The evolution of the law of the sea has been shaped largely by two notions, namely, freedom of navigation on the one hand, and restricted access on the other hand. The interaction between these two opposing notions has led to the acceptance of two compromise concepts, namely, the territorial sea and the right of innocent passage. These concepts have now been codified in the 1982 United Nations Convention on the Law of the Sea. This paper examines the right of innocent passage in the territorial sea under the Law of the Sea Convention regime as matched against contemporary state practice. It would appear that many coastal states prefer the restriction of this right – seemingly infringing what the Convention stands for. It is submitted that states should restructure their policies and regulations to conform to their assumed obligations under the Convention.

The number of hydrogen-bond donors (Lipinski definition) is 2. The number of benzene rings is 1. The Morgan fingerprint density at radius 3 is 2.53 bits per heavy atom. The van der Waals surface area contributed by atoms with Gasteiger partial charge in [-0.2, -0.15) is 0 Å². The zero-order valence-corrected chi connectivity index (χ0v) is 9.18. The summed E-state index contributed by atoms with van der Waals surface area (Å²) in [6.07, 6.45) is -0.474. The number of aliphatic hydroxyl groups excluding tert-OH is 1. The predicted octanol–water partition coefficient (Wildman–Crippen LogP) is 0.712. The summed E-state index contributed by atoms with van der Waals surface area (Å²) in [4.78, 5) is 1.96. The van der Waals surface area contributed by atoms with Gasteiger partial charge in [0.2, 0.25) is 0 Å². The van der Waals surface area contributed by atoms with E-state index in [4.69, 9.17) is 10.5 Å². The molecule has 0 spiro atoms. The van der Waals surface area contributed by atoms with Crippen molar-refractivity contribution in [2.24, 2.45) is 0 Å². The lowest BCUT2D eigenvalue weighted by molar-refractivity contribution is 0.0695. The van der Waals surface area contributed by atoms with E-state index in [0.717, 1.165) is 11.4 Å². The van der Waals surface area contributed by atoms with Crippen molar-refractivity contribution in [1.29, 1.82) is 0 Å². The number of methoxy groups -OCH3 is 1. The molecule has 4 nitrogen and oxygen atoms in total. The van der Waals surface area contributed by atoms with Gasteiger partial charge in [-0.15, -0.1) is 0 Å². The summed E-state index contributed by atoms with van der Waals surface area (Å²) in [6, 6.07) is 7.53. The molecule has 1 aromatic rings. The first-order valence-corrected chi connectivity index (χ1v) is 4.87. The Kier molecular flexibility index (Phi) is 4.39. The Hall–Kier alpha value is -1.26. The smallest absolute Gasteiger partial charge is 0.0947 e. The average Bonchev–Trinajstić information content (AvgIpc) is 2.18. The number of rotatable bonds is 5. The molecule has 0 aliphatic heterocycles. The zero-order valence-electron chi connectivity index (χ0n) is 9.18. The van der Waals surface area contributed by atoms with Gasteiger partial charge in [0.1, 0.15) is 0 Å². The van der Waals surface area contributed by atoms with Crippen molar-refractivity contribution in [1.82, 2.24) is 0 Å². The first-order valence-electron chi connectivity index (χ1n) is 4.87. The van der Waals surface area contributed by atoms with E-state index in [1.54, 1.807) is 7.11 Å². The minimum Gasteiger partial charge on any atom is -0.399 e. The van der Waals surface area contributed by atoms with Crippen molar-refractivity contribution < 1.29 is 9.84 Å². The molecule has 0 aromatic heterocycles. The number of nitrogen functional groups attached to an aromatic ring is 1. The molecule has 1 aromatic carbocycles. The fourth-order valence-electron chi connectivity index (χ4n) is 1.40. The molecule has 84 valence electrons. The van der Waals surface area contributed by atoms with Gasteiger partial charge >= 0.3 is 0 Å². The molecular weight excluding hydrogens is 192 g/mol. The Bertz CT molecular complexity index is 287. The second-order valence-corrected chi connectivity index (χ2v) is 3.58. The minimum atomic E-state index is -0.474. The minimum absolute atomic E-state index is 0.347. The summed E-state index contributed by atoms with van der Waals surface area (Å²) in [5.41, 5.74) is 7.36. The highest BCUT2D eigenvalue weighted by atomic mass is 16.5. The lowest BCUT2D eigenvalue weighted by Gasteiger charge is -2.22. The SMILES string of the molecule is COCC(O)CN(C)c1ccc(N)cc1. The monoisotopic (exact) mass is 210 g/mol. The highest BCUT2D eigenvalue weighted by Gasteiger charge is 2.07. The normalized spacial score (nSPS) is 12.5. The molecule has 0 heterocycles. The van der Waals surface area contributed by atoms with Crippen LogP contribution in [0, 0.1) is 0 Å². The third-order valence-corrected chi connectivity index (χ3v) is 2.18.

Date of Authorship for this Version
United Nations Convention on the Law of the Sea, Innocent passage
Agyebeng, Kissi, "Theory in Search of Practice: The Right of Innocent Passage in the Territorial Sea" (2005). Cornell Law School J.D. Student Research Papers. Paper 9.